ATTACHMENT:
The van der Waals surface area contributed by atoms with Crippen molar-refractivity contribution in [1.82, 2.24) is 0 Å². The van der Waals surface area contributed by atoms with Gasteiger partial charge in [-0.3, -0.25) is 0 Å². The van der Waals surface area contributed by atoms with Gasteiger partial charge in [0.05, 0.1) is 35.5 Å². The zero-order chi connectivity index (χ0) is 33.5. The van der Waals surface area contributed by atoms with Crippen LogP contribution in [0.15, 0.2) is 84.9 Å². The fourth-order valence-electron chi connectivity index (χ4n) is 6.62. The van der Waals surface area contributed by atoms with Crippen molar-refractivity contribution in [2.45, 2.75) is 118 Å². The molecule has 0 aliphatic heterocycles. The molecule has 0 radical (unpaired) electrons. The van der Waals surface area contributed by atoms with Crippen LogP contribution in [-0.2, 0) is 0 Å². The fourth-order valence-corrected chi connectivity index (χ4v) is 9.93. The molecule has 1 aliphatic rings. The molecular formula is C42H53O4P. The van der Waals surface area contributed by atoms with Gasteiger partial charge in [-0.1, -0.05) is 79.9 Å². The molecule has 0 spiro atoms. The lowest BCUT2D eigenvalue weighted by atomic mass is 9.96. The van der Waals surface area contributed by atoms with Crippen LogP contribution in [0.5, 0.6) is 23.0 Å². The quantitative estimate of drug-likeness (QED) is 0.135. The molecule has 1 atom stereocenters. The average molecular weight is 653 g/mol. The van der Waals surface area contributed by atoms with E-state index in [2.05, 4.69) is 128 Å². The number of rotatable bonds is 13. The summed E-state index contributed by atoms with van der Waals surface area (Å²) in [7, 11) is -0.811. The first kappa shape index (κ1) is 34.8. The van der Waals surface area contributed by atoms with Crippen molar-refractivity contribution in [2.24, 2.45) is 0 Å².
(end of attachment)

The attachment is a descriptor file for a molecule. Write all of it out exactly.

The van der Waals surface area contributed by atoms with Crippen molar-refractivity contribution in [1.82, 2.24) is 0 Å². The van der Waals surface area contributed by atoms with Gasteiger partial charge in [-0.3, -0.25) is 0 Å². The van der Waals surface area contributed by atoms with Gasteiger partial charge in [0.05, 0.1) is 35.5 Å². The zero-order chi connectivity index (χ0) is 33.5. The van der Waals surface area contributed by atoms with Crippen LogP contribution in [0.15, 0.2) is 84.9 Å². The fourth-order valence-electron chi connectivity index (χ4n) is 6.62. The van der Waals surface area contributed by atoms with Crippen molar-refractivity contribution in [2.45, 2.75) is 118 Å². The molecule has 0 aliphatic heterocycles. The molecule has 0 radical (unpaired) electrons. The van der Waals surface area contributed by atoms with Crippen LogP contribution in [-0.2, 0) is 0 Å². The fourth-order valence-corrected chi connectivity index (χ4v) is 9.93. The molecule has 1 aliphatic rings. The molecular formula is C42H53O4P. The van der Waals surface area contributed by atoms with Gasteiger partial charge in [-0.1, -0.05) is 79.9 Å². The molecule has 0 spiro atoms. The lowest BCUT2D eigenvalue weighted by atomic mass is 9.96. The van der Waals surface area contributed by atoms with Crippen LogP contribution in [0.5, 0.6) is 23.0 Å². The quantitative estimate of drug-likeness (QED) is 0.135. The molecule has 1 atom stereocenters. The average molecular weight is 653 g/mol. The van der Waals surface area contributed by atoms with E-state index in [2.05, 4.69) is 128 Å². The number of rotatable bonds is 13. The summed E-state index contributed by atoms with van der Waals surface area (Å²) in [7, 11) is -0.811. The first kappa shape index (κ1) is 34.8. The van der Waals surface area contributed by atoms with Crippen molar-refractivity contribution in [2.24, 2.45) is 0 Å².